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Soapbox: About the Industry

Paradox Redux

by Sandy Antunes
Feb 06,2004

 

Paradox Redux

This column exists largely of words by people smarter than me. Let's look again at the Kilgallon Paradox:

RPGs emphasize combat. But if the game has problem-solving, I'm the best problem solver I know. Therefore, problem-solving isn't roleplay. So why have a non-combat character, since any non-combat details are just schtick.

There's a certain pragmatism to the fact that RPG rules focus on combat. They are essential, as "most games view/contain combat as the primary final arbiter of the characters' fates."[TJ] After all, screw up in combat and the games can _end_ for your character. Almost all other outcomes merely will make life difficult, not end the game.

And, combat is difficult to roleplay. "Most roleplaying rules deal with combat because things that aren't combat can be resolved by roleplaying or referee fiat."[JS]

(Or, put flavorfully, "Roleplaying is soft. Combat is hard."[JS].)

Looking at one rephasing of the paradox, it was proposed that: "A game that is abstract lends itself to better role-playing, but makes event resolution problematic. A game that is detailed lends itself to better event resolution, but makes role-playing useless."[JB]

This was phrased offline by someone once as "Gaming is playing your strengths, roleplaying is playing your character's limitations."

So when folks propose the counterquery "So it's only roleplaying if it is something you do poorly?"[PR] the answer is, no, it's roleplay if you play something at a level appropriate to your character, independent of your own personal talents.

But is that fun as a game?

Things like problem-solving fall back upon the player, not the character, because "if the *game* DOES NOT has problem-solving, socializing, etc., it is not a game but an automatic procedure. Therefore, problem-solving, socializing, etc. is the gaming in roleplay."[SM]

The paradox has roleplaying relevance in terms of story, if one accepts that the "only game that sucks is one that provides a poor, worthless medium through which to tell a story"[JB], then anything heavily handled by rules instead of roleplay is inherently trouble. By Sergio's definition, combat is basically an automatic procedure.

To lift it out of being automatic, it has to be something that either a) you as a player can do better than the character, or b) the GM can adjudicate such as to 'calibrate' your performance to your (perhaps more skilled) character's level.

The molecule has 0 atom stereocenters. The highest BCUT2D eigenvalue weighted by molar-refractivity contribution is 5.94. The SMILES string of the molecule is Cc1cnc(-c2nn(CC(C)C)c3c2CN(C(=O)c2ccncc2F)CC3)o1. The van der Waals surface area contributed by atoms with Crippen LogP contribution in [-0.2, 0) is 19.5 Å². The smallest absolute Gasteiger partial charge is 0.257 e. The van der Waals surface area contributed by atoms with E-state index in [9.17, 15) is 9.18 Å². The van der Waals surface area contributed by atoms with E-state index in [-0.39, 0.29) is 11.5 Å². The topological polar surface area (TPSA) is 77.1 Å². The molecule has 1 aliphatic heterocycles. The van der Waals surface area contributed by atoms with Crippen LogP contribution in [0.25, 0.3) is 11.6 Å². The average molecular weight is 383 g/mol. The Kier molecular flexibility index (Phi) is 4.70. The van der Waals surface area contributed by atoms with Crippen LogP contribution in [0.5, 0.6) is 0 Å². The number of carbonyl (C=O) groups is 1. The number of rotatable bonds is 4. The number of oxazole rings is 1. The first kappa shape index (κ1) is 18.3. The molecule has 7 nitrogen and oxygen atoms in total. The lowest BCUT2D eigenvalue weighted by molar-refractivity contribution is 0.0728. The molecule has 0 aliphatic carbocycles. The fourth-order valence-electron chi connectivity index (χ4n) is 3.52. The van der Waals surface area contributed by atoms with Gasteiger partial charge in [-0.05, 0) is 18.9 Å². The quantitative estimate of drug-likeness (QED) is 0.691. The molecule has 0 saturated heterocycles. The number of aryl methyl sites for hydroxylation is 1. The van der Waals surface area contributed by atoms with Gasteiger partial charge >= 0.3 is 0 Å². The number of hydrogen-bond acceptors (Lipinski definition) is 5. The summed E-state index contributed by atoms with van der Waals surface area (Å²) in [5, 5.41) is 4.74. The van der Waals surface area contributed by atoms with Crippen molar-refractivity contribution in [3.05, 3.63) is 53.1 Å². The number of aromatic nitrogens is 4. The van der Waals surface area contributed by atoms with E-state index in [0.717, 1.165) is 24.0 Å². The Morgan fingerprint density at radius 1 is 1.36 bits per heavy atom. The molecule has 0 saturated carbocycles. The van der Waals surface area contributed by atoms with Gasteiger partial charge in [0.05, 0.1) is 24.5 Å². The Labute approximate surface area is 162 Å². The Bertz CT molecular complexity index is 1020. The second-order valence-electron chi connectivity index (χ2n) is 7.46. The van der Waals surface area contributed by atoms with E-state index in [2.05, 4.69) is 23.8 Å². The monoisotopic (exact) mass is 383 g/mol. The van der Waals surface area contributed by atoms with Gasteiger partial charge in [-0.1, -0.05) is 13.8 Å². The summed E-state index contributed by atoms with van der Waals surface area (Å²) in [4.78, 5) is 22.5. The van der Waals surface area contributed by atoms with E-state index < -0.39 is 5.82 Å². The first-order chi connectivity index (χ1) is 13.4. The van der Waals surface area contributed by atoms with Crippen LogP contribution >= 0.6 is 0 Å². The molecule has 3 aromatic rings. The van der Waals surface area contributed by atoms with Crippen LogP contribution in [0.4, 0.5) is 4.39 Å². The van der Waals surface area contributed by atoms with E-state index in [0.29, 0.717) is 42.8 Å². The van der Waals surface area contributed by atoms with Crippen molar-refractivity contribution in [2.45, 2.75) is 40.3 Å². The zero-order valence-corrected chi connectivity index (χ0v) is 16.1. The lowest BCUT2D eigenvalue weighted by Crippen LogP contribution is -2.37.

But the option 'GM calibrates everything' casts everything into a 'game' framework and we begin to have the GM have to step in between player and character.

Now, a quick aside, most games are structured as:

Environment/World/NPCs/etc - GM - player - character

The GM relates the world to the player, who then gives back what the character does. The GM will often give only a subset of information flow such as they deem appropriate for the character, but the player is (in a metagame sense) aware of this and can, if they wish, adjust accordingly.

"Example: "Your character comes upon a small metal object. It is some kind of lump, with straight smooth sides and rounded corners. You notice a fine line about halfway across it, and further investigation reveals that the lump is some kind of container. Inside, you see a piece of string inside a frame of some kind, next to which is a disk standing on end. You notice the strong smell of some kind of fume after opening the lump."

It's just a Zippo. I just described it the best I could to someone who didn't know what in the blue hell a Zippo is or looks like. The player, much like any person with a mind, will then experiment a bit with the device, and by and by learn that it creates a small flame that will burn for a good long while. When it runs out, they'll have to figure out to put some fuel back into it to make it work."[JB]

Despite the GM's obfuscation, a player can metagame to figure this out, or they can ask for a roll against their character's IQ to get a more clear answer. However, in either case the GM _is_ intepreting the character for the player.

(Aside: for the record, I favor 'GM control of information flow' as one resolution of the paradox. Would I really propose a paradox if I didn't have a resolution in mind?)

The purpose of the rules is, in part, so the GM and the player are able to effectively communicate and not have a strong mismatch of underlying principles.

The purpose of the 'gaming contract' (general agreement between GM and players over why they are gaming, whether formally stated or just assumed), includes aspects of:

"RPGs are fun because they are not simply about playing characters. They are about a lot of other things that get bundled in the equation. Things like problem solving, socializing, betting ("I don't know the stats of the monster, but let's try this"), having meals and drinks together, etc."[SM]

Obviously that mix is different for each group. So I'm going to wrap this up with a question derived from the paradox.

If there are rules for something, it's not roleplay. If I'm doing something as a player instead of how my character would, it's not roleplay. Should I build a character that 'uses' the rules stuff and wing the rest, or should I self-limit myself?

Like any paradox, the answer is 'neither'. We'll have to go deeper into what an RPG is (ugh).

Until next month,
Sandy

Thanks to:

  • [JS] = Jeff Siadek
  • [TJ] = Twilight Jack (note also this great illustrative case of non-combat using a law RPG!)
  • [JB] = James Bardin
  • [PR] = Patrick Riley
  • [SM] = Sergio Mascarenhas
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What do you think?

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